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1939 Ford Deluxe GT 5.4L Supercharged Convertible Hot Rod Build Project

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1939 Ford Deluxe GT 5.4L Supercharged Convertible Hot Rod Build Project

There can be no questioning that the sheetmetal work on this 1939 is something to behold but the name of the car is “GT39” begging the question where does the “GT” come from? Equal to the task the powertrain matches the sheetmetal craftsmanship. A 2006 Ford GT “donated” the powerplant. These motors are handbuilt, all-aluminum 5.4L (330ci) V-8s. The Lysholm supercharger with intercooler easily pumps out 550 hp at 6,500 rpm and delivers peak torque at 500 lb-ft at 3,750 rpm. The block was modified to accept a starter since on a Ford GT it’s mounted to the transaxle. For those of you who think you are going to run out there and get one of these bad boys and drop it into your hot rod—OK—but! The motor runs a Ford GT powertrain control module (PCM) and fuel injector interface module that runs two injectors per cylinder and two fuel pumps. There were over 200 wires that needed to be pinned and connected to run the motor. The PCM comes blank (yep, no data) from Ford and in order to make it run (properly) Tim when to Bickford Ford and found a customer who let Tim remove a running Ford GT computer and flash it to retrieve the necessary data. Using a Predator Tuner, Brian Macy of Horsepower Connection was able to delete what wasn’t required and tune the GT39 so that it would run correctly.

Cooling this potent V-8 is an aluminum Be Cool radiator and bringing in the oxygen is a K&N air filter, while supplying the pump gas is a submersible fuel pump Rock Valley stainless steel 26-1/2 gallon tank. The custom exhaust is another item from Diver’s Street Rod and it runs through Hushpower HP-2 mufflers. (Diver’s crew is made up of Russ Divers (Tim’s father’s cousin and a longtime metalman), Scott Divers (Tim’s older brother), Justin Divers (Tim’s son), Dave Larson, and Nick Lampert.) The supercharged motor is attached to a Ford 4R100 automatic with a CompuShift electronic shifter. This power in the original GT Ford would scoot the coupe from 0-to-60 mph in 3.5 seconds and a quarter-mile in 12 flat. We would imagine this ‘vert isn’t far off that pace!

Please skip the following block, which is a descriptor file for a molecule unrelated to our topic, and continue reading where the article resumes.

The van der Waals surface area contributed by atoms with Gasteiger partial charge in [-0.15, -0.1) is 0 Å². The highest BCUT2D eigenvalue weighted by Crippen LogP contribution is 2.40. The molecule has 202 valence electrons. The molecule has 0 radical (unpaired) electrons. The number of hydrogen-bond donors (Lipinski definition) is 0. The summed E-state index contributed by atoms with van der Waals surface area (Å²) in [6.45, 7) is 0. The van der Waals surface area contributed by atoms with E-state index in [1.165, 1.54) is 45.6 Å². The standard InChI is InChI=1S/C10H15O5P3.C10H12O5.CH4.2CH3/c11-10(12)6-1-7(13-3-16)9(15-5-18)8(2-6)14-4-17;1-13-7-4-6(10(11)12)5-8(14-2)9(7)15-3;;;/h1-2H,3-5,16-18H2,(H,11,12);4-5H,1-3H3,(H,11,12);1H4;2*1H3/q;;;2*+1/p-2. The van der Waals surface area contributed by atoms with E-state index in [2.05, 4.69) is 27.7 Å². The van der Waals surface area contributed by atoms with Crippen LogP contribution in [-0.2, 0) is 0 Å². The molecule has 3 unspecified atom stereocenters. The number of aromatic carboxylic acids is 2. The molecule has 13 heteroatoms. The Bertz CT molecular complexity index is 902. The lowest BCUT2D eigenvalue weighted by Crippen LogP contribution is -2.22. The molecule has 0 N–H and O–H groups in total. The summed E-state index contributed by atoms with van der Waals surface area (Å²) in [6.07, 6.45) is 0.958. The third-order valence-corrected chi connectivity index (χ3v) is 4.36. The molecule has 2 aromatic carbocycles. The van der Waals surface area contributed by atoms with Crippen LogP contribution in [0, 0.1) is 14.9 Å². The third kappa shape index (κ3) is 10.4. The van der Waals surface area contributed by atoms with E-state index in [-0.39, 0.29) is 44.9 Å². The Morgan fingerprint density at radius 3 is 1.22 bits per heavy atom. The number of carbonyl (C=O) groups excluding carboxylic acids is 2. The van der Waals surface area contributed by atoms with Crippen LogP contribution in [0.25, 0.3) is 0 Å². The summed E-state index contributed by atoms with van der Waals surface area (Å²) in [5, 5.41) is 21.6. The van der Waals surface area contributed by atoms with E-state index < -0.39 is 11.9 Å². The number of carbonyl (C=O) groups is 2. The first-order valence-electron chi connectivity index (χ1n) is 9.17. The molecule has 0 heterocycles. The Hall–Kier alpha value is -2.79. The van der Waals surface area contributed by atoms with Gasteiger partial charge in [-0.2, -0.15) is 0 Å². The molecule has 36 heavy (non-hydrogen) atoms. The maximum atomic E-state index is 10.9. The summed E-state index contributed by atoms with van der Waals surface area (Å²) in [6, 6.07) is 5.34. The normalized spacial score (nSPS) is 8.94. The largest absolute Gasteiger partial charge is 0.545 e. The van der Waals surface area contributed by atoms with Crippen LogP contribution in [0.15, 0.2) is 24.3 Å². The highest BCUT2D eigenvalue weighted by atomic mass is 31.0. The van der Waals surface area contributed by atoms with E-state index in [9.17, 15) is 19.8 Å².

An Art Morrison rectangular tube frame built with a 113-inch wheelbase was modified to accept the 5.4L Ford engine and Ford 4R100 Lightning transmission. The tranny runs as a standalone via a CompuShift computer.

The Art Morrison IFS utilizes Mustang II base geometry, while implementing a Dodge Omni rack-and-pinion directed through a Flaming River steering column attached to a carbon-fiber wrapped wheel. From here a RideTech air suspension utilizing 12-way adjustable QA1 shocks is located at the corners. Since we are on the subject of the corners look for the Schott Performance GT39 wheels measuring 18×8 in front and 20×9 in back all wrapped with Pirelli P Zero rubber with 245/35R18 in front and 285/30R20 in back. Another noteworthy corner appointment is the Wilwood disc brake package with rear mounted 11-inch rotors and 13-inch rotors in front with custom face (GT39 was designed by Scott) Dynalite calipers followed by a Wilwood pedal assembly, master cylinder, and proportioning valve. All of the plumbing is polished stainless throughout. The Strange Engineering offset pinion 9-inch rearend is equipped with 3.70 gears, limited-slip differential, 31-spline axles, and is located by a four-link and Panhard bar.

Built By:
Divers Street Rods
509 W. Stevens Ave.
P.O. Box 856
Sultan, WA 98294
Phone: 360.799.1327
Please Check out and Follow to Divers Street Rods Facebook page: www.facebook.com/DiversStreetRods
And Instagram: www.instagram.com/diversstreetrods/
Subscribe to Divers Street Rods YouTube Channel: https://www.youtube.com/channel/UCOZ4wSnBf1jGmi0s9nrwM-Q
This video purpose is to tell world about amazing car build project and to inspire ever growing car builder community around the world. So if you're inspired in building your own car and want to learn more about how to do it in best way, don't hesitate and read build source page so you can learn something new and if something is not clear you can always ask builder some questions about the build.
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